Crolla’s challenge for the WBA and WBO lightweight titles held by Lomachenko ended in brutally one-sided fashion in the early hours of Saturday morning at Los Angeles’ Staples Center.
The former world champion from Manchester survived a standing eight-count in the third but the fight was over a round later.
“Anthony’s fine. Obviously it was a heavy knockout – a temple shot he didn’t see,” Hearn told Sky Sports.
“After he was counted out he got up and was fine. But he’s devastated. He said: ‘I’m just so gutted for the team because of the work they did’. I’m like: ‘Don’t worry about the team, you just fought pound for pound number one’.
“Everybody said to him – (promoter) Bob Arum, every fighter at ringside – ‘There’s no disgrace in that, mate’.
“You’re mandatory challenger, what else are you going to do? You get a shot at Lomachenko, you’ve got to take it. But he was just too good.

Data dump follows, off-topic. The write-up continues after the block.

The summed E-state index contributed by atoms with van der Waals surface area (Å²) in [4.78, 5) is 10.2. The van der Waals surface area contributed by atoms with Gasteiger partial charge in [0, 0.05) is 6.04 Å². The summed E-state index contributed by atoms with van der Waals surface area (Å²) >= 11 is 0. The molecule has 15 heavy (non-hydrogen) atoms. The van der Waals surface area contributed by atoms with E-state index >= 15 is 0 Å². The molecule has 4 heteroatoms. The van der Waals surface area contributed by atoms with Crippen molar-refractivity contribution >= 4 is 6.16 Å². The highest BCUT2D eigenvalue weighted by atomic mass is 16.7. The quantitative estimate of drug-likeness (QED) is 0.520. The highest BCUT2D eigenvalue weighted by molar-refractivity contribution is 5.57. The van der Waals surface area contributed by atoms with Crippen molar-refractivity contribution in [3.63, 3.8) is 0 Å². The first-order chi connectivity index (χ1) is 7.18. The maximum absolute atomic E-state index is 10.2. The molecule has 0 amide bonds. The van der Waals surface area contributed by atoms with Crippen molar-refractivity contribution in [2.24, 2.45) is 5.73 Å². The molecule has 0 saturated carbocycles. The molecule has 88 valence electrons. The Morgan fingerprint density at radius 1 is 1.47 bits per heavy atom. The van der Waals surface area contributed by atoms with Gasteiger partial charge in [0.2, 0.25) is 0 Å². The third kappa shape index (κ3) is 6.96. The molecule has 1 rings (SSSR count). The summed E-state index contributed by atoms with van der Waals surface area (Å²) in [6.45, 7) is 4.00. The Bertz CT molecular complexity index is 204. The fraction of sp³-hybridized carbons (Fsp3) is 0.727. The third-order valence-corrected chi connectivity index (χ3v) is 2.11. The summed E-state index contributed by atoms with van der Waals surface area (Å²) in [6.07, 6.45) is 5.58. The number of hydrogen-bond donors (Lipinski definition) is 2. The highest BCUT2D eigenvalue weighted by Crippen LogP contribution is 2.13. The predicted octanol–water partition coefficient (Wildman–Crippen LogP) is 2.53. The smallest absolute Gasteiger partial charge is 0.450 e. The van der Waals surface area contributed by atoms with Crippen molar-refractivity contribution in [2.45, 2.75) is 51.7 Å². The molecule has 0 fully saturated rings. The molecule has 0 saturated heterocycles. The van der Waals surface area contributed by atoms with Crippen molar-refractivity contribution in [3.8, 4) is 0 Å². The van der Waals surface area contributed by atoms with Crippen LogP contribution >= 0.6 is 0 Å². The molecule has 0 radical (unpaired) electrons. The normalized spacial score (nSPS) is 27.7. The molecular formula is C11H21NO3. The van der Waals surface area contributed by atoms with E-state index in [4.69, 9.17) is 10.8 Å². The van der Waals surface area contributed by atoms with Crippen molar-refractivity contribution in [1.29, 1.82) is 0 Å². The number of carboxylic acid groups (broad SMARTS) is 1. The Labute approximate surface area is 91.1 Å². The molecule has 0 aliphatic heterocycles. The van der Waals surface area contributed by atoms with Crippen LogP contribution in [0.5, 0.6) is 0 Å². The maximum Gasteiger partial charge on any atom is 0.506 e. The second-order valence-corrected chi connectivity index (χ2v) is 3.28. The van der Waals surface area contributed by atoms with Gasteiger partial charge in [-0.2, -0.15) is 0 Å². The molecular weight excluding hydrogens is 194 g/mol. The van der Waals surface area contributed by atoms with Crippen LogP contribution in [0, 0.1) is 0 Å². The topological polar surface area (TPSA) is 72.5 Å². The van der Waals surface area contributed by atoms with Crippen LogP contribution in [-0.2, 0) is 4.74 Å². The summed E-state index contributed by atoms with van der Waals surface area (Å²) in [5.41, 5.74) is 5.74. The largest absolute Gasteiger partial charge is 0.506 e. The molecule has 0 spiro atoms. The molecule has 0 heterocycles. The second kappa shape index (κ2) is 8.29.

“The third round was a weird one because he was sitting on the ropes. I thought it was a poor stoppage because although he wasn’t particularly in the fight, it was a poor stoppage.
“Unfortunately in the fourth round Crolla knew he had to do something and go for it. When you do that against Lomachenko, you leave yourself wide open with gaps. Lomachenko was too good for Anthony.
“This shot came against the head, you can’t not take this opportunity. Losing to Lomachenko is never a disgrace.
“He can have zero regrets because he prepared the best he could, it’s just about levels. Who is going to beat Lomachenko?”
Lomachenko, a two-time Olympic champion, justified his overwhelming favourite status with a clinical 13th win of his professional career.
“I want Mikey Garcia. I want to unify titles. That’s my goal. I want historic fights,” Lomachenko said.